In my last post I talked about how salespeople create differentiated solutions by effectively applying three disciplines of innovation: building block 5 of 6.
In this blog I will talk about the Positive Deviance Rapid Slice Assessment (PDRSA)™. This protocol is designed to quickly and effectively identify sales best practices. It will also determine if your sales organization is effectively creating and implementing a differentiated solution.
The ultimate objective of the assessment is to raise the performance of the middle performers, approximately 60% of your sales force. This is accomplished by analyzing the knowledge, skills and abilities of the top 20% of your sales force, then getting those practices to the next 60% of your sales force. The bottom 20%, is in my experience, comprises new salespeople or chronic low producers. In either case, they are unable to take advantage of the sales best practices and need different kind of help.
So how does it work? There are two steps:
- Identify the superior knowledge, skills and abilities that make a difference and spell consistent success.
- Imbed these into your sales force.
These steps are simple yet difficult. How and why? Let me explain.
Simple because most assessments do an excellent job in the early steps. Sales management can easily identify top producers by the numbers. The one thing you want to be clear and certain about is the criteria. You should consider who the consistently good sales performers are, and then identify the moderate performers—those who should be producing better but are not. Then talk to a cross section of salespeople and sales managers about who is best and why. The key here is putting their actions into behavioral terms. Create a list of what has been learned, then discuss with the sales management group which few behaviors are critical to achieving sales goals for this year and beyond. That’s all well and good but a key step has been missed.
The key step that most skip, yet is one the most important steps, is observing (this is the difficult part) the salespeople and sales managers at work. My experience and extensive research by others on the subject strongly indicate that identifying best practices simply by asking and discussing falls short. That is especially true if the best practice is subtle and only effective when used at exactly the right time, in exactly the right way. This subtle difference in behavior, also known as positive deviance, can easily be missed by a process that focuses on asking rather than observing.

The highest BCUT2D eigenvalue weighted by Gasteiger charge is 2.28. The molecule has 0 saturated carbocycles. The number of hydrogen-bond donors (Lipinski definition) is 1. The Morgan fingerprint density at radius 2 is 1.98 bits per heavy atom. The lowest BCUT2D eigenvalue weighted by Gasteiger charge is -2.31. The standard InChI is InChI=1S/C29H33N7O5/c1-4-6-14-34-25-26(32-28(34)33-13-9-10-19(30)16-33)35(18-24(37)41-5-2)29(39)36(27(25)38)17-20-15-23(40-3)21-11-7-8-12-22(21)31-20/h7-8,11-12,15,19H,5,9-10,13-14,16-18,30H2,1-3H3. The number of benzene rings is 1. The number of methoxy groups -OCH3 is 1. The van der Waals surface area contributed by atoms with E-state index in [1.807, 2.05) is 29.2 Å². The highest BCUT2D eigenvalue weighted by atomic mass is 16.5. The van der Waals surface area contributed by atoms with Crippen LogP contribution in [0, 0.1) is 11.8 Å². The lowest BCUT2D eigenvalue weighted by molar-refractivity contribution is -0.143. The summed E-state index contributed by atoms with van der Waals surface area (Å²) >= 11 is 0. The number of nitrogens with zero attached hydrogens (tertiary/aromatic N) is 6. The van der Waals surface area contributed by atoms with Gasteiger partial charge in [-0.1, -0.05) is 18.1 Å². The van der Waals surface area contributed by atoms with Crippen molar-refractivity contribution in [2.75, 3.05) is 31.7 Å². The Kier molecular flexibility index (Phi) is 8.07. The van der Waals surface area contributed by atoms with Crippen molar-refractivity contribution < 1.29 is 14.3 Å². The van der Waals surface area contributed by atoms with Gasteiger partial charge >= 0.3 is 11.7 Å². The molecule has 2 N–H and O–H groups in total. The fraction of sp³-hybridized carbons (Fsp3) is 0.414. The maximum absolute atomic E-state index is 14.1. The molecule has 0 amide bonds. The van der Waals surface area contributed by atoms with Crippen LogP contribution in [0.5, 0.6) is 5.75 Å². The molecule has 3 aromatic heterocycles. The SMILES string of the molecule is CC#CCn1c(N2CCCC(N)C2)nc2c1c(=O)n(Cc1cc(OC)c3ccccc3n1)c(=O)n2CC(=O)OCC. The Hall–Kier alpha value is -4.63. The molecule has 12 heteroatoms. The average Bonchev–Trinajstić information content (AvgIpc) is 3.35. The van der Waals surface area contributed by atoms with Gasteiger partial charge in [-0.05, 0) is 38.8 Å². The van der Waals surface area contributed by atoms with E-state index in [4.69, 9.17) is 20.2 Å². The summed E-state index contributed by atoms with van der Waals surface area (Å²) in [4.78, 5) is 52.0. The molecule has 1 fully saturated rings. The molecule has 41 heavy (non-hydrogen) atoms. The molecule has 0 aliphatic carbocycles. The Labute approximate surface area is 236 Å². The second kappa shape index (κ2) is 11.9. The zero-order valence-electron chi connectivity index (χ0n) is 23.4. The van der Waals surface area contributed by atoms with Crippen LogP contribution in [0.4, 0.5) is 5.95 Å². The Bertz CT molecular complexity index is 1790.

The effectiveness of observing behavior has been vividly documented, and I want to share an example. It’s a story about a small Vietnamese village and work that was conducted there, under the auspices of the NGO, Save the Children. The research was managed by Jerry Sternin. Inside this small village, best practices were discovered by observing the actions of parents as they related to food gathering, preparation and consumption. This led to a discovery about food gathering that was missed during the interviews, and the discovery of this best practice led to a major reduction in malnutrition rates. You can read more about the story in the book by Richard Pascale, Jerry Sternin and Monique Sternin.
The other aspect of this assessment is applying a thin-slice approach. I first read about this approach in Malcolm Gladwell’s Blink . In it, Gladwell describes thin slicing as the ability for the unconscious to find patterns in situations and behaviors based on very narrow slices of experience. There is a wealth of research available on the subject indicating that we can effectively apply the thin-slicing approach to sales best practices. It’s not without its detractors, however.
I believe the thin-slicing approach can work, but for it to do so, you need an objective observer. This is a simple concept that is difficult to execute.With the data gathered, analyze your observations and quantify to determine if the best practice has a positive ROI. If yes, then make it part of the sales culture. Goldman Sachs Private Wealth Management has successfully applied this process whereas Merck and Company had early wins but then squandered the gains, as described by Pascale, Sternin and Sternin.
Learn more about how to imbed your sales best practices into your sales culture! Click here and I will send you a description of a five-step process.
In my next blog, I will summarize this series on differentiation and invite you to attend a free Webinar on differentiation.